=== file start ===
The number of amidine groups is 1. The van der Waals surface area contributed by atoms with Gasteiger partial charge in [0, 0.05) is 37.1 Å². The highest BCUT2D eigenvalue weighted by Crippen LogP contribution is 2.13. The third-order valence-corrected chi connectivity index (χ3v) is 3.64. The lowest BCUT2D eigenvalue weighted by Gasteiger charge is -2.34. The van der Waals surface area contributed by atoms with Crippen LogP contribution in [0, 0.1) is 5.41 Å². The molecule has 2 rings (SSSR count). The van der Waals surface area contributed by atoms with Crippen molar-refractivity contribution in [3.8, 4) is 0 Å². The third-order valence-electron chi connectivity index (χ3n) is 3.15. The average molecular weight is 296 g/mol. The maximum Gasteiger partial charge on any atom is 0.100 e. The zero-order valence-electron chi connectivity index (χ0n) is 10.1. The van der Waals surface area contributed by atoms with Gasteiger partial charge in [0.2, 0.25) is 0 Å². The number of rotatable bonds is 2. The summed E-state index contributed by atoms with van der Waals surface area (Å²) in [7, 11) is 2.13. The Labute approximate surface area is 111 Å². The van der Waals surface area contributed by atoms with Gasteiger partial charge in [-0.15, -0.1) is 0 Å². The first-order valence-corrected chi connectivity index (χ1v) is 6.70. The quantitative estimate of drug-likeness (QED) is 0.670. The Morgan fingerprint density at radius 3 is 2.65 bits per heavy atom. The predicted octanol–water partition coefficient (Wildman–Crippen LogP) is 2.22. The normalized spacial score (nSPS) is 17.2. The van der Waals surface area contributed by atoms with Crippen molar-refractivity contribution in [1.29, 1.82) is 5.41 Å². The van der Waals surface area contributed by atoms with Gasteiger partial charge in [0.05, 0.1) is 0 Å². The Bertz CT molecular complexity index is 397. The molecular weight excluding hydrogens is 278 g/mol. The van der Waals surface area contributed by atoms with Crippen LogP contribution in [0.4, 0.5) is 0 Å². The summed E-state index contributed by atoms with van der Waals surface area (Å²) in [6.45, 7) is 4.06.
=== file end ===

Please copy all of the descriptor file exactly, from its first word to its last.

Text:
The number of amidine groups is 1. The van der Waals surface area contributed by atoms with Gasteiger partial charge in [0, 0.05) is 37.1 Å². The highest BCUT2D eigenvalue weighted by Crippen LogP contribution is 2.13. The third-order valence-corrected chi connectivity index (χ3v) is 3.64. The lowest BCUT2D eigenvalue weighted by Gasteiger charge is -2.34. The van der Waals surface area contributed by atoms with Crippen LogP contribution in [0, 0.1) is 5.41 Å². The molecule has 2 rings (SSSR count). The van der Waals surface area contributed by atoms with Crippen molar-refractivity contribution in [3.8, 4) is 0 Å². The third-order valence-electron chi connectivity index (χ3n) is 3.15. The average molecular weight is 296 g/mol. The maximum Gasteiger partial charge on any atom is 0.100 e. The zero-order valence-electron chi connectivity index (χ0n) is 10.1. The van der Waals surface area contributed by atoms with Gasteiger partial charge in [0.2, 0.25) is 0 Å². The number of rotatable bonds is 2. The summed E-state index contributed by atoms with van der Waals surface area (Å²) in [7, 11) is 2.13. The Labute approximate surface area is 111 Å². The van der Waals surface area contributed by atoms with Gasteiger partial charge in [-0.15, -0.1) is 0 Å². The first-order valence-corrected chi connectivity index (χ1v) is 6.70. The quantitative estimate of drug-likeness (QED) is 0.670. The Morgan fingerprint density at radius 3 is 2.65 bits per heavy atom. The predicted octanol–water partition coefficient (Wildman–Crippen LogP) is 2.22. The normalized spacial score (nSPS) is 17.2. The van der Waals surface area contributed by atoms with Crippen molar-refractivity contribution in [1.29, 1.82) is 5.41 Å². The van der Waals surface area contributed by atoms with Gasteiger partial charge in [0.05, 0.1) is 0 Å². The Bertz CT molecular complexity index is 397. The molecular weight excluding hydrogens is 278 g/mol. The van der Waals surface area contributed by atoms with Crippen LogP contribution in [0.4, 0.5) is 0 Å². The summed E-state index contributed by atoms with van der Waals surface area (Å²) in [6.45, 7) is 4.06.